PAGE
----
How To Find Your Ideal Channel Sales Partnership
As With Any Business Relationship, Finding The Best Sales Channel Partnership Fit For Your Company Is Essential
We’re willing to bet one of your company’s biggest goals is growth. And if that’s the case, you’ve probably come across a few roadblocks along the way.
One challenge many companies face while trying to achieve growth is limited sales capabilities, more specifically sales department bandwidth. You can accumulate a team of skilled, focused salespeople and invest in tools to boost their efficiency, but at the end of the day there is still a level of max capacity.
When this happens you have two options.
You can hire more internal sales reps and keep your entire sales process internal, but recruiting, hiring, and employing salespeople can be both expensive and time consuming.
Or you can implement a channel sales strategy.
With a channel sales strategy, you rely on third parties to sell your product or service. Channel sales partners can include:
- Affiliate partners (get a commission on each purchase)
- Value-added providers (typically bundle your product with their own)
- Really any party who doesn’t work directly for your organization but is responsible for selling your product or service
While this type of sales strategy has many benefits, one factor that can really make or break a successful channel sales strategy is partnership fit.
Read along as we explain how to find your company’s ideal sales partnership fit and the benefits of seeking strong sales partnerships.
Finding your ideal sales channel partnership
When you market your products, you don’t attempt to sell it to everyone. Instead, you use marketing efforts that target a specific customer to drive the best results.
Similarly, the channel sales partner you use to sell your products can’t just be anyone. There are sales channel partnerships that are a better fit than others. When you seek out the right sales channel partners for your company, you’re sure to see great results among other benefits.
Use the following questions to assess the fitness of a partnership. Be sure to keep in mind your company’s specific goals when answering these questions and determining whether a partner is a good fit.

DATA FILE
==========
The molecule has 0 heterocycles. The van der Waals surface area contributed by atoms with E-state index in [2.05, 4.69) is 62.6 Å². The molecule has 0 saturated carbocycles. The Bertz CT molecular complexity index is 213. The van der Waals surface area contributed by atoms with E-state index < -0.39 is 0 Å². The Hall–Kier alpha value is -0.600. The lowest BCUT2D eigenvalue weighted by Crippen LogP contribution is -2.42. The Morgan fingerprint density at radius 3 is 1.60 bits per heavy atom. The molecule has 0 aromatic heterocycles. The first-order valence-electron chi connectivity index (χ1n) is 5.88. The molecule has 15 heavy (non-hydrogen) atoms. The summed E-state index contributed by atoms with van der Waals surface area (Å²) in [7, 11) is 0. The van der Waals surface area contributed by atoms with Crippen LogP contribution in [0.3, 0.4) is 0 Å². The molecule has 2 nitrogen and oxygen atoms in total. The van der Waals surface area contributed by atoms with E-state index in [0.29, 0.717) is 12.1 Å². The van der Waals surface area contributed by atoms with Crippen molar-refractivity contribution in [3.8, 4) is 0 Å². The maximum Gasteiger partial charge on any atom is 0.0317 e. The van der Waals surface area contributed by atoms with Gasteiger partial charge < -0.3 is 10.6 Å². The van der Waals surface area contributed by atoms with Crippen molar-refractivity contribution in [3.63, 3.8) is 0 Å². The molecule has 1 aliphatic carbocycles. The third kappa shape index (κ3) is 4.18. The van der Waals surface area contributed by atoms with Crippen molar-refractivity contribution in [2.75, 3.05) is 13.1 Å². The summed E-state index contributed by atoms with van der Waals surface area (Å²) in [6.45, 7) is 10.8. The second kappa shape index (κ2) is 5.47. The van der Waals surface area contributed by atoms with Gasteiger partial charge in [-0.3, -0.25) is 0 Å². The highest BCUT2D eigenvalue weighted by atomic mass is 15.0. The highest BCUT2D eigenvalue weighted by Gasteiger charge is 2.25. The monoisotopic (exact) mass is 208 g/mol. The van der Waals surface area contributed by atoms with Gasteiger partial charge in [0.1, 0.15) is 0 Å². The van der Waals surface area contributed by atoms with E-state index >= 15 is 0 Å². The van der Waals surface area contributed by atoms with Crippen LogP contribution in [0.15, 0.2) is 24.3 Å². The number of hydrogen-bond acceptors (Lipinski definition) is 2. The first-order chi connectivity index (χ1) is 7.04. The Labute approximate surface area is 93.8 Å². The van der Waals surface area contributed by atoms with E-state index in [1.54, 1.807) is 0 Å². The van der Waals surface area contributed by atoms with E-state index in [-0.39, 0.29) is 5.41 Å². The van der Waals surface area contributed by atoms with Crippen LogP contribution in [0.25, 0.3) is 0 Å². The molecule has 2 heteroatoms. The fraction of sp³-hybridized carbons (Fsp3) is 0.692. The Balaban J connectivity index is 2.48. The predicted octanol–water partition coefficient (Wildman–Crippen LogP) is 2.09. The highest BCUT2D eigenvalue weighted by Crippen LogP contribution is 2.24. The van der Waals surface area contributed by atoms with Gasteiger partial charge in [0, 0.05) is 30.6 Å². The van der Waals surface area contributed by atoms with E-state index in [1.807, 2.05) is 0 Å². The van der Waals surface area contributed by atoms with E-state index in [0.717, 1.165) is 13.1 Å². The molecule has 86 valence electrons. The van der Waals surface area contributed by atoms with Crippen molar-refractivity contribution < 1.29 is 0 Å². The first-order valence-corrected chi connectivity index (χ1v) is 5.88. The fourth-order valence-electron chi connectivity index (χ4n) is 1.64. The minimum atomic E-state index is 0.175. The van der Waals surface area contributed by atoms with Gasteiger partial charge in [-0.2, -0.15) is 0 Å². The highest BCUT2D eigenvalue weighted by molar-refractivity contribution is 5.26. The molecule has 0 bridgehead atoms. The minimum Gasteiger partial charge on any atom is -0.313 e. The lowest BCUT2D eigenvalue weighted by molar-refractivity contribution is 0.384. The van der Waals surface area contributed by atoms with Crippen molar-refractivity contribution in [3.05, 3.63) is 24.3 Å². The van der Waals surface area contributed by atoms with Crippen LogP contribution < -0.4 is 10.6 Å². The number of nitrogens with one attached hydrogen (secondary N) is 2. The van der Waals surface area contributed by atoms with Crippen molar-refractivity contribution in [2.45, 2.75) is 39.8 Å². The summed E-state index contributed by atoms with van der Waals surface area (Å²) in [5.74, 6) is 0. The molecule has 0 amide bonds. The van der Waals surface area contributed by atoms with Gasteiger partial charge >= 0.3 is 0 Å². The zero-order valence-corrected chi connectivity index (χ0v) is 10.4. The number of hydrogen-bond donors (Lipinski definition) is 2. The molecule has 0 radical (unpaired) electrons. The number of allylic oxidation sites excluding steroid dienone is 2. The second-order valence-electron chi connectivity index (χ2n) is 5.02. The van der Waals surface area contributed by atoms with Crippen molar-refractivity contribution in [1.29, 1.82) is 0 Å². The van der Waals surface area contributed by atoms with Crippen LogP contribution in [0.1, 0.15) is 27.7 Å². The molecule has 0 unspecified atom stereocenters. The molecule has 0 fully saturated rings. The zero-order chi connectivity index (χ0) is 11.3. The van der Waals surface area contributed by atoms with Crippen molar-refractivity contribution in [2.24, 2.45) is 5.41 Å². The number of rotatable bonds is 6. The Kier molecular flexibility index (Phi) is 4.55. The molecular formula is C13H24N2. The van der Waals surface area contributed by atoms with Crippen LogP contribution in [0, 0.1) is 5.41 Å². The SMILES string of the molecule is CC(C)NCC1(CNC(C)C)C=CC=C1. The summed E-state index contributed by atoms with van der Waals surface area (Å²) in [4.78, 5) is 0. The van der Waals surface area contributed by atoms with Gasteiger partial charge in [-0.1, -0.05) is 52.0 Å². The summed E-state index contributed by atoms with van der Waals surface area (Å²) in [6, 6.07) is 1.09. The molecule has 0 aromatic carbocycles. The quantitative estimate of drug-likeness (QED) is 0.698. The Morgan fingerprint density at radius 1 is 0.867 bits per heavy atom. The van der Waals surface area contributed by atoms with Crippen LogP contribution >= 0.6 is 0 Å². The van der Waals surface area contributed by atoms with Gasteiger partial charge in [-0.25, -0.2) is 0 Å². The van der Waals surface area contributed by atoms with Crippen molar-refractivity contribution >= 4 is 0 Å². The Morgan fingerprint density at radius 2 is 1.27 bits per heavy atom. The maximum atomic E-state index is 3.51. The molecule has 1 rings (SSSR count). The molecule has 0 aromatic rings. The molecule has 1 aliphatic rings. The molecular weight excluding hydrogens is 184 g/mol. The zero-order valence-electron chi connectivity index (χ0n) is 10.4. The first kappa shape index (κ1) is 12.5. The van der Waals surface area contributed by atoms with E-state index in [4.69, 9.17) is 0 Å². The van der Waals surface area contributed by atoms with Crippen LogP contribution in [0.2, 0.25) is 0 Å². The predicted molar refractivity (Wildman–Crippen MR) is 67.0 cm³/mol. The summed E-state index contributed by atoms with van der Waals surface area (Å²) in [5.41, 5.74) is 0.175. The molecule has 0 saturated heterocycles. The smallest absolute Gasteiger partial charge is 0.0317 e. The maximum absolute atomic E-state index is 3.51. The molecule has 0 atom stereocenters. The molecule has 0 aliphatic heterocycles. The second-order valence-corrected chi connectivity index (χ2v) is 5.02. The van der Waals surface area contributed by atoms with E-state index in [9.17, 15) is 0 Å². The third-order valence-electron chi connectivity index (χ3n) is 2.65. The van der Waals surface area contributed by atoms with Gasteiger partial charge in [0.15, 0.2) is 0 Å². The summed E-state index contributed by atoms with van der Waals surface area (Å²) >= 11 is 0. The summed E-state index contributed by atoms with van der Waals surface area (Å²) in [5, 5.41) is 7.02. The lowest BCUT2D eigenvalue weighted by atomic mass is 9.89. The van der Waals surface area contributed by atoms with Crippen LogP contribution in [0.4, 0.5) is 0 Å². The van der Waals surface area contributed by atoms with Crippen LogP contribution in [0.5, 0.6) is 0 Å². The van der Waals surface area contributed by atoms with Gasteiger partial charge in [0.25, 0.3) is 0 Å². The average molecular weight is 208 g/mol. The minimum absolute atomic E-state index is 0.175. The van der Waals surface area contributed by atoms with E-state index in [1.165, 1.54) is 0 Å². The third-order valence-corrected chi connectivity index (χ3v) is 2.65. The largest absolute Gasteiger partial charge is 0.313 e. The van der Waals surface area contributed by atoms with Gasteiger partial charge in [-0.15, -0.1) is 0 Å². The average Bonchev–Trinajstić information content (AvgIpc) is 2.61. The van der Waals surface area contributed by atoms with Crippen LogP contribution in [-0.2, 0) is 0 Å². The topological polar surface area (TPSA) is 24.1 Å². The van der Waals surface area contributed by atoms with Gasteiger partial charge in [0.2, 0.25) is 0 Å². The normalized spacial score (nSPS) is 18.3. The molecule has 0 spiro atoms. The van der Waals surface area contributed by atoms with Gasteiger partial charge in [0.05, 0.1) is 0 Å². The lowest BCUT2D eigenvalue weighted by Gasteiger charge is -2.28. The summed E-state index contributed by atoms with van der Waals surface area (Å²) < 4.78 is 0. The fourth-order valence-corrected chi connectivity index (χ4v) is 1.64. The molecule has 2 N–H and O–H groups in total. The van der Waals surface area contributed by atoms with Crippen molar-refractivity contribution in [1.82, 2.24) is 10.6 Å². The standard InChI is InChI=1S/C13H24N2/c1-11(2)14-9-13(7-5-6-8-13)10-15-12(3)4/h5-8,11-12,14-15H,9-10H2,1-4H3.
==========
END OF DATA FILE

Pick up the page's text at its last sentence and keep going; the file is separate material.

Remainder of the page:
Does the sales channel partner’s solution complement yours?
Find a sales channel partner who offers a product or service that “fills a gap” in your offering or helps your customers use your offering more effectively. This type of partnership creates opportunity for both partners to make sales and increase overall revenue.
Does the channel sales partnership create opportunity to gain market share? Or gain share in a new market?
Analyze the market the potential partner currently serves and the customers within it. Is there opportunity for your offering to succeed within that market? If you stumble upon a potential partner whose market is in need of support, features, or solutions that the partner themselves can’t provide but you can–jump on it.
Does the partner have the knowledge, skill, and ability required to sell your product?
You’ll want to take into account your partner’s ability to sell (and potentially service) your product. Will it take a lot of effort on your part to get the partner up to speed on your offering?
While one partner may need to spend an entire day each quarter training to sell your product, another may be able to watch a 30-minute video and gain enough of an understanding to successfully sell it. You’ll want to weigh on this.
Note, while training a partner does take time and resources, the partner will see this as an opportunity to advance their expertise, and thus an incentive to work with you.
There are many impactful methods to incentivize your partners that will help them become better acquainted with your offerings. One effective technique is through the use of SPIFFs.
Does the partner’s sales process align with your own?
Ideally, your sales partner’s sales process should be compatible with your own and have a natural point where introducing or upselling your product makes sense.
Is the partnership mutually beneficial?
Answering these questions will allow you to see clearly what the partnership can do for you. But you must also bear in mind that if the other party involved doesn’t see the benefits in a partnership with you, they won’t buy into it.
Will a partnership with you enable the other partner to sell more of (or enhance the value of) their own product or service? Will it allow them to reach new clients? There are things you’ll want to identify and emphasize.
Does the partner have other partnerships that could be potentially conflicting?
Assuming your partner isn’t contractually forbidden from selling your product, you have to consider whether working with a partner who sells another company’s product or solution is in your best interest.
While the idea of partnering with someone who also offers your competitor’s product or service can be enough to turn you off from a channel sales strategy altogether, you should know there are ways to come out on top.
By offering these particular sales partners an incentive that encourages them to sell more of your product over another, you can see big success with a channel sales partnership.
When it comes to creating a program that incentivizes your partner to sell your product, we have a few tactics worth checking out.
Nothing proves the potential for something to succeed better than hard facts and real numbers. See just how effective finding your ideal sales channel partnership can be on your company’s bottom line when you download our Incentives By The Numbers guide.